“We had many visitors who came to Rockport this past season, at least in part, because of the movie,” said Rockport Chamber of Commerce manager Peter Webber. “Several visitors with whom I spoke at the information booth mentioned seeing Sandra Bullock on either the (David) Letterman Show or Regis (Philbin) and Kelly (Ripa) speak in glowing terms about Rockport and with her experience here while filming the movie.”
Bay State entries at the 2009 Golden Globes: Matt Damon & Sandra Bullock.
Take a lesson, people, and toughen up. If we want Hollywood to respect us in the morning, we need to treat the movie biz with casual disdain, just like the folks in LA.
The Sundance Film Festival takes its show on the road.
Domestic ticket sales are up a healthy 8% over 2008, with the box office only days away from eclipsing 2008’s record-breaking haul of $9.64 billion in ticket sales.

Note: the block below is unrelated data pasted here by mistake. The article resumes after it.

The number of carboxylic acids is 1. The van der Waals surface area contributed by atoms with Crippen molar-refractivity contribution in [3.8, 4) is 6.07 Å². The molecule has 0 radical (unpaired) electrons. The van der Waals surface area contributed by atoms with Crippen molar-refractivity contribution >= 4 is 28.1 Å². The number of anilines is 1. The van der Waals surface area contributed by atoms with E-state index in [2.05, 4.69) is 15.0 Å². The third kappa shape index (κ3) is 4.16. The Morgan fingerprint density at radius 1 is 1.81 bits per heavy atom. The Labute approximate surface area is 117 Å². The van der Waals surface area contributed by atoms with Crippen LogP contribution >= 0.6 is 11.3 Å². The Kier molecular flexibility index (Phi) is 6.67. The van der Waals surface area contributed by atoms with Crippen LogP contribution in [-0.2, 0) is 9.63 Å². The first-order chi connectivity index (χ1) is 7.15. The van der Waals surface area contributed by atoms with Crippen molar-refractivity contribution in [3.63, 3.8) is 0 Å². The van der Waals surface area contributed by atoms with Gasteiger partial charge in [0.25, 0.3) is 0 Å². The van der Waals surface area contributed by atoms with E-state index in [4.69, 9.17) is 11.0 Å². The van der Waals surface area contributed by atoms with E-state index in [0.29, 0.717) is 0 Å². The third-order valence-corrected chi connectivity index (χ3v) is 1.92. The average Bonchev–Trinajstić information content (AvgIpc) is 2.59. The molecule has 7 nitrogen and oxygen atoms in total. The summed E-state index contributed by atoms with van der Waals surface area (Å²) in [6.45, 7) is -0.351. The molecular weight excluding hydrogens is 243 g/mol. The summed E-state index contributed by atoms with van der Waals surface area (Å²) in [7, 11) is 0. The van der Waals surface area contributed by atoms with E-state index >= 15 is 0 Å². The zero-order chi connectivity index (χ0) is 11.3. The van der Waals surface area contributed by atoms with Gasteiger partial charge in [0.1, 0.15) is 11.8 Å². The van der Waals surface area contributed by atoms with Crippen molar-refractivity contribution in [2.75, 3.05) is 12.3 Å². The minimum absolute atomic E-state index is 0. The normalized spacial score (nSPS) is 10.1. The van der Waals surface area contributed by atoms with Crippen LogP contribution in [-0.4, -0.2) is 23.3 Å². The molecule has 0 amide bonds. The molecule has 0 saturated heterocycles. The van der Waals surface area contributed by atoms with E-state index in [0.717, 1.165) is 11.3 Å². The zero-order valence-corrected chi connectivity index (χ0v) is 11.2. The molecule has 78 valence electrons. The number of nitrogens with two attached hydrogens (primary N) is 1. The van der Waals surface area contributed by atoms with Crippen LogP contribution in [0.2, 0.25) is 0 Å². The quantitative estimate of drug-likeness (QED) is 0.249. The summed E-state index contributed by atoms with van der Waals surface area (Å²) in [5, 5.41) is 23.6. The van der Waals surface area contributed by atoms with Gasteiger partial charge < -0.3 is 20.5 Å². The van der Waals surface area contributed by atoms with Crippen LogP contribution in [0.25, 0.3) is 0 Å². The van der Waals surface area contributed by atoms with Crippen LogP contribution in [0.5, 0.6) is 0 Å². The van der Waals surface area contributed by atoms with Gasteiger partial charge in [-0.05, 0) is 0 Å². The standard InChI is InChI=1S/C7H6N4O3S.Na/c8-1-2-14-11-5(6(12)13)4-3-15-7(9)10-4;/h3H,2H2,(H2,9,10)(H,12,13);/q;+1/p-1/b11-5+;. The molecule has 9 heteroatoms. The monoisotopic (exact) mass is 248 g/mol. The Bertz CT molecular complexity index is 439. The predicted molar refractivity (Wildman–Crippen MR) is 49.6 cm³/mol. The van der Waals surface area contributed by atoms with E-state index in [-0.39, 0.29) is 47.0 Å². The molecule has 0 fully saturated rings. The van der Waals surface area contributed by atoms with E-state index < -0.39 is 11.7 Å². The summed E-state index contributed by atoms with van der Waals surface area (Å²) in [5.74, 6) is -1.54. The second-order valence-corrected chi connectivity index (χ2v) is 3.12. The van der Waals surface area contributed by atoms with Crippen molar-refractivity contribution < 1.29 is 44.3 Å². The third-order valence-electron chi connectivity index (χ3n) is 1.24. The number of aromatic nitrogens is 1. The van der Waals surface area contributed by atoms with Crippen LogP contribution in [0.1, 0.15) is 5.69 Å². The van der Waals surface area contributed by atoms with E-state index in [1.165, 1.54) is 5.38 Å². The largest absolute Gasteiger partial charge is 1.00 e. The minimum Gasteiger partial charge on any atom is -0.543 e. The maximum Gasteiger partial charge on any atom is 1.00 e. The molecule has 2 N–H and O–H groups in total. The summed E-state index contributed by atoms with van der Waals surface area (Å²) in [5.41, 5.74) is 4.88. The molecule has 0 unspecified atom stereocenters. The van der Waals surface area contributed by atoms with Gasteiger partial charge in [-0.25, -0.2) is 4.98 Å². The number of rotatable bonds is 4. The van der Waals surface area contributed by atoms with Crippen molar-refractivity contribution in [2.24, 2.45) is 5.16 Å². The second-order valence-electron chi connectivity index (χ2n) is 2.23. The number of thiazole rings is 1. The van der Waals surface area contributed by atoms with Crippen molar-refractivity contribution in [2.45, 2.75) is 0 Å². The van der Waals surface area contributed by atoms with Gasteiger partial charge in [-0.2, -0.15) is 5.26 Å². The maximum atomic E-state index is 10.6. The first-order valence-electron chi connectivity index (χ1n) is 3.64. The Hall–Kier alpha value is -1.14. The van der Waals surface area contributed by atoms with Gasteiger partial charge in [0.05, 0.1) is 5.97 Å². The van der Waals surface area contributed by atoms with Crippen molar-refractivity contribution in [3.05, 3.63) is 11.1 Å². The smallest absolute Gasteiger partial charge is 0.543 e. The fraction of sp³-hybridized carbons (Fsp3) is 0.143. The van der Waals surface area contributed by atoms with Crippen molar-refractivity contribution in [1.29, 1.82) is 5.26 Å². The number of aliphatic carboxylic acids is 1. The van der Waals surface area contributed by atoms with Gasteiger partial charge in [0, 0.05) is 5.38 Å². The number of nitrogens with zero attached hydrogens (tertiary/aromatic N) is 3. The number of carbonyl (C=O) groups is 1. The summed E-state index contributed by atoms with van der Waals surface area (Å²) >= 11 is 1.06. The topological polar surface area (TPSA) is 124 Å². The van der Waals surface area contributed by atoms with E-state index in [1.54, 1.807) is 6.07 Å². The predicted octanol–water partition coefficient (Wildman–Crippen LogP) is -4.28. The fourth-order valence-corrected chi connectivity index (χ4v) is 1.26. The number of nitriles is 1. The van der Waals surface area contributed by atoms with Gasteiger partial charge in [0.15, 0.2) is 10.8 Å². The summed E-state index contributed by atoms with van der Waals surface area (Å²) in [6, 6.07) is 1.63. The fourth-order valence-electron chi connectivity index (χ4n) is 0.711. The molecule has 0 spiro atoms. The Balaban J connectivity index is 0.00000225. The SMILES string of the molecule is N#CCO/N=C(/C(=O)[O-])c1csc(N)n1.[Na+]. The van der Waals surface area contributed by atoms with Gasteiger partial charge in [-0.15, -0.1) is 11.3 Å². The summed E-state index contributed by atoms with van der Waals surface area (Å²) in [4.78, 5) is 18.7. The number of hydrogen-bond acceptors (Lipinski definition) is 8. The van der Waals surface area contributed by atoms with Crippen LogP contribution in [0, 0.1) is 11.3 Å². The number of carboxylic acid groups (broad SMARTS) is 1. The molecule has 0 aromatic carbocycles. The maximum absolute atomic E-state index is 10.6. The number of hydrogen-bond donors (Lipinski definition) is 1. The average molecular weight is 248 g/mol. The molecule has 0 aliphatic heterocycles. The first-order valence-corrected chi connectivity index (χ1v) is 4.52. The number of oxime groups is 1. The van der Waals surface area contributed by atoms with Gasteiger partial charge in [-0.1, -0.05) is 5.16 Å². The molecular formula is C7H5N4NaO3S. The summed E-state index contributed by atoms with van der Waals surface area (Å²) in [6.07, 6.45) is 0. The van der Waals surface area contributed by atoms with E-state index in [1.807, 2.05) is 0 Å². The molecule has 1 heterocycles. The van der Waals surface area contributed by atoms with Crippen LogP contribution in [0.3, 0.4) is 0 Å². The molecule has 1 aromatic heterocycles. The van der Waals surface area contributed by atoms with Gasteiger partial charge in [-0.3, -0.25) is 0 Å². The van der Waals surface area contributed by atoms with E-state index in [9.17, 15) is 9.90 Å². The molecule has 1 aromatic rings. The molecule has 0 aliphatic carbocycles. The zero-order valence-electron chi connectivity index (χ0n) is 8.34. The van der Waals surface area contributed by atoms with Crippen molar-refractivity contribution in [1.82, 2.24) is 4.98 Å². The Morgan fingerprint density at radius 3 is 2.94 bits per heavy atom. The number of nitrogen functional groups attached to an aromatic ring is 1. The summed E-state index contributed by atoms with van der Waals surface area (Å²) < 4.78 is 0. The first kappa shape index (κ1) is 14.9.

Matt Damon wishes he could work in Boston again. Ben Affleck has just made two back-to-back flicks in Boston: “The Company Men” with Kevin Costner and Tommy Lee Jones and “The Town” with Jon Hamm and Blake Lively, which he is directing and taking the lead role. “I’m very jealous and I’m planning my countermeasures as we speak,” Damon declared, adding that the Massachusetts tax incentives that have lured lots of big-budget flicks to the Bay State will help make his countermeasures a reality. “You ask the Teamsters in New York and that’s what they tell you, everything’s happening in Boston.” Damon said he believes the incentives are a no-brainer for the state. “The movie business is a light-footprint industry,” he said. “It doesn’t pollute. We don’t knock down trees. We just turn on our cameras and leave behind piles of cash.”